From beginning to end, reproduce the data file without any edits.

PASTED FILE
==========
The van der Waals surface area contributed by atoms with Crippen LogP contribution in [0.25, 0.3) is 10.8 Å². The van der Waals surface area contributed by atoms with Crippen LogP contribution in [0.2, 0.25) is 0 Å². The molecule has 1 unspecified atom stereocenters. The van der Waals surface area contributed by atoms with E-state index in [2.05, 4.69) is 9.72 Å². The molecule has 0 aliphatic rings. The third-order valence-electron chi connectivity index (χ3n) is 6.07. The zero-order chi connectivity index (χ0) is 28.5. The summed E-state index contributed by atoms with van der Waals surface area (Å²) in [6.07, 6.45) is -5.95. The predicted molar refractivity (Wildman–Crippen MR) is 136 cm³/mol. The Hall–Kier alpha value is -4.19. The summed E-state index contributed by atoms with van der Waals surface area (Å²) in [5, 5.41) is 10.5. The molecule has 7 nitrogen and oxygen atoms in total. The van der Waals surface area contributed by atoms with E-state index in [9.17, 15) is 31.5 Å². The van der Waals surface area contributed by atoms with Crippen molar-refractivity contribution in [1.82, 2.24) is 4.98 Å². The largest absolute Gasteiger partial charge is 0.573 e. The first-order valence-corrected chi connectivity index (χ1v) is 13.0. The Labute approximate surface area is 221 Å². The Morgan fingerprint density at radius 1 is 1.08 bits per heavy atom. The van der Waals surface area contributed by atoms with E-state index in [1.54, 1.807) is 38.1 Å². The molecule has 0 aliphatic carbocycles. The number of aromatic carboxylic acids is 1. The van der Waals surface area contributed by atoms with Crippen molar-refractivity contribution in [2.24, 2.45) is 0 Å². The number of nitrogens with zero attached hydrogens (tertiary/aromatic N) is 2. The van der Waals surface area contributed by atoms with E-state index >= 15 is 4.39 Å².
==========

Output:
The van der Waals surface area contributed by atoms with Crippen LogP contribution in [0.25, 0.3) is 10.8 Å². The van der Waals surface area contributed by atoms with Crippen LogP contribution in [0.2, 0.25) is 0 Å². The molecule has 1 unspecified atom stereocenters. The van der Waals surface area contributed by atoms with E-state index in [2.05, 4.69) is 9.72 Å². The molecule has 0 aliphatic rings. The third-order valence-electron chi connectivity index (χ3n) is 6.07. The zero-order chi connectivity index (χ0) is 28.5. The summed E-state index contributed by atoms with van der Waals surface area (Å²) in [6.07, 6.45) is -5.95. The predicted molar refractivity (Wildman–Crippen MR) is 136 cm³/mol. The Hall–Kier alpha value is -4.19. The summed E-state index contributed by atoms with van der Waals surface area (Å²) in [5, 5.41) is 10.5. The molecule has 7 nitrogen and oxygen atoms in total. The van der Waals surface area contributed by atoms with E-state index in [9.17, 15) is 31.5 Å². The van der Waals surface area contributed by atoms with Crippen molar-refractivity contribution in [1.82, 2.24) is 4.98 Å². The largest absolute Gasteiger partial charge is 0.573 e. The first-order valence-corrected chi connectivity index (χ1v) is 13.0. The Labute approximate surface area is 221 Å². The Morgan fingerprint density at radius 1 is 1.08 bits per heavy atom. The van der Waals surface area contributed by atoms with E-state index in [1.54, 1.807) is 38.1 Å². The molecule has 0 aliphatic carbocycles. The number of aromatic carboxylic acids is 1. The van der Waals surface area contributed by atoms with Crippen molar-refractivity contribution in [2.24, 2.45) is 0 Å². The number of nitrogens with zero attached hydrogens (tertiary/aromatic N) is 2. The van der Waals surface area contributed by atoms with E-state index >= 15 is 4.39 Å².